Horizon line

logo

Amber Valley Ramblers, Derbyshire

  • Increase font size
  • Default font size
  • Decrease font size
Home Diary Walks Monsal Head 25 June 2017

Monsal Head 25 June 2017

E-mail Print PDF

Walk Diary Sunday 25 June 2017 Weather, 16°C. fair.
Monsal Head Depart 10 a.m. 10 ¼ miles Leader: Gordon T.
No. on walk 10

A little less hot than of late, ideal walking weather with just a slight hint of moisture in the air from time to time, although nothing to worry us unduly. All good striders out today, so the pace was good, stretching those legs a little more than usual. I am told we ascended over two thousand five hundred feet during the walk, in fact the only flat bit I remember was the walk back along the Monsal Trail from Cressbrook to the viaduct. We were amazed at the abundance of wild flowers, predominantly yellows and purples of many differing species and because of my lack of knowledge some will remain unnamed.

We set off from the steps to the fore of Hobbs Cafe, to which we returned at the end of the walk, taking the path west making a slow descent below Hobbs House to the weir in Monsal Dale. Just after the weir we crossed over to the north side of the water and continued to follow the River Wye, leaving it near to Lees Bottom, then turning to climb steeply up through Brushfield Hough, with a slight pause near the top to catch our breath. We continued with a lesser climb to pick up a bridle way, following it into Brushfield, stopping near to Middle Farm for our first break.

From here we carried on to High Dale and then to descend very steeply to Litton Mill and re-cross the river. A little time was spent admiring the large quantity of Brown Trout below the foot bridge upon which we stood, I did take some snaps but the pictures were not very clear. We took the small narrow back lane below Slack Side, seemingly hewn into the side of the rock face. After passing the National Trust field study centre sign we took the winding well surfaced path along Tidewell Dale and by twelve thirty we arrived at the car park and toilet block at the northern end of the Nature Reserve. The facilities were made use of and the thought was to stop at the picnic tables to take our lunch break, wrong, our leader moved us on for another half an hour, climbing the rise at Litton Dale before taking our break on a, some would say, draughty hill top, there were good views across the valley to the south of Tideswell village, although the famous church 'The Cathedral of the Peak' was not in view.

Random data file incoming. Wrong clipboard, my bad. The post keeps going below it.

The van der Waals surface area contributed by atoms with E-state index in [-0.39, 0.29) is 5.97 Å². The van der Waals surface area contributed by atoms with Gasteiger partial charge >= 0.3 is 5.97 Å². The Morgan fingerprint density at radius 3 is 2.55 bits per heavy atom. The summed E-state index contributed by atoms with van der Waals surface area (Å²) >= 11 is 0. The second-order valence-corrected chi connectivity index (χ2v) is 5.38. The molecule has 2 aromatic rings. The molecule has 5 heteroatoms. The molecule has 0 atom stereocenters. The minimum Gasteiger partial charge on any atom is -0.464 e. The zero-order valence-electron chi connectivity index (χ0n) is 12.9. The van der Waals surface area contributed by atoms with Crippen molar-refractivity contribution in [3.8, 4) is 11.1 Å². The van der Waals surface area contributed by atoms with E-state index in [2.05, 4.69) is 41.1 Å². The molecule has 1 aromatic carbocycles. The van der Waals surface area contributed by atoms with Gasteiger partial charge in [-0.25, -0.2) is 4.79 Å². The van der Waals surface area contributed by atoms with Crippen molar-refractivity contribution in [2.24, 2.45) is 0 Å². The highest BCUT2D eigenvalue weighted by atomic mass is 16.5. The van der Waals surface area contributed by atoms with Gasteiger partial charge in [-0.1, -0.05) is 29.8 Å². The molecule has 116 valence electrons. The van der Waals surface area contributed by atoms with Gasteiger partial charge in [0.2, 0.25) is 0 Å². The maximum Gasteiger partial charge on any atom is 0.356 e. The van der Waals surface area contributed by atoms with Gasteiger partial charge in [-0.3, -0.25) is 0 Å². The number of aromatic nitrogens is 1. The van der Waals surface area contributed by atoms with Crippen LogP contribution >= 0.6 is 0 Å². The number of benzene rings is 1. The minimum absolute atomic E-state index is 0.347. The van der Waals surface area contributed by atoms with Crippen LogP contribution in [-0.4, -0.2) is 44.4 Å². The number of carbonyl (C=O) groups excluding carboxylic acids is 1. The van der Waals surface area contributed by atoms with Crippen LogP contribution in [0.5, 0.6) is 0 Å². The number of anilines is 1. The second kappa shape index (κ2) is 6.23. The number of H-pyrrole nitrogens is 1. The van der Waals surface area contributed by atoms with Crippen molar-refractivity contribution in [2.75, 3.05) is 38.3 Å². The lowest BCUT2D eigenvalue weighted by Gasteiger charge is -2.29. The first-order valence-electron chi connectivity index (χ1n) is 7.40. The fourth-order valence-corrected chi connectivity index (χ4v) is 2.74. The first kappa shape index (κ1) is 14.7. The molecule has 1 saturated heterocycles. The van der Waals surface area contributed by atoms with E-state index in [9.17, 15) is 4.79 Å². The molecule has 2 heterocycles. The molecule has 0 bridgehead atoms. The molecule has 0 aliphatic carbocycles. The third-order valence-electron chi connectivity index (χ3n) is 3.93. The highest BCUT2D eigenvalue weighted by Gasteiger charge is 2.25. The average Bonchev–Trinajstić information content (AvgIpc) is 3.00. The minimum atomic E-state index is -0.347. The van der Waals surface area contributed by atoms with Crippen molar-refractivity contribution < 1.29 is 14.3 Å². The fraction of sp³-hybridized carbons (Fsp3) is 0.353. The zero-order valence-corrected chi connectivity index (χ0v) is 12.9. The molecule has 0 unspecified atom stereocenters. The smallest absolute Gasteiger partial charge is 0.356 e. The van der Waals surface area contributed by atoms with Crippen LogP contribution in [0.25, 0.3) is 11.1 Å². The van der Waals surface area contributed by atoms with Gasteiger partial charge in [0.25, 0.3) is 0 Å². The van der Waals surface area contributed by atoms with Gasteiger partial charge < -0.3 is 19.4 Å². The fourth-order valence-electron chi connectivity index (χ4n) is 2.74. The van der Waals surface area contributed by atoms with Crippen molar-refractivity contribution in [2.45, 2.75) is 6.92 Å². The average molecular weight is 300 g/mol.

With less than four miles to go we moved on following a good path eastwards and once past Litton, we took the path to enter the top of the fantastic Tansley Dale, although a long strong descent, it was worth stopping every now and then to take in the views ahead and the wonderful show of wild flowers clinging to every nook and cranny, so many you could fill a book. Rock Roses were everywhere their yellow flowers seemed to cascade down and alongside the path together with Coltsfoot and the miniature purple flowered Thyme. Another purple feast further along was a splendid Spear Thistle the first I've seen this year, Scabious, Crane's Bill and Common Orchids added their charm to this riot of colour.

From Tansley Dale we made our way along the lower path following a dried up stream bed through Cressbrook Dale as far as Ravensdale Cottages, joining the road here. After walking into Cressbrook we crossed the stream near to the converted mill buildings and Water-cum-Jolly. (Although nowadays Litton and Cressbrook Mills are adjudged to be fine residences, they both have a somewhat notorious history. During the late eighteenth century, there was a labour shortage in the textile industry, the solution was to bring pauper children from workhouses in the south to Derbyshire to work in the mills as pauper apprentices. The workhouses were paid a sum of money, effectively the children were bought on contract to work as apprentices until the age of twenty one, their starting age was seven years old.) It was then up to join the busy Monsal Trail, striding along to cross over the viaduct to the tunnel entrance, not entering it but ascending the long path back up to the head of the dale and Hobbs Cafe. You know the rest don't you?

JW1JW2JW3JW4pictures by James W.

p1p2p3p4p5p6p7p8p9p10p11p12p13p14

3a4623a4633a4643a4653a4663a4673a4683a4693a4703a4713a4723a4733a4743a4753a4763a4773a4783a479

Last Updated on Sunday, 25 June 2017 21:42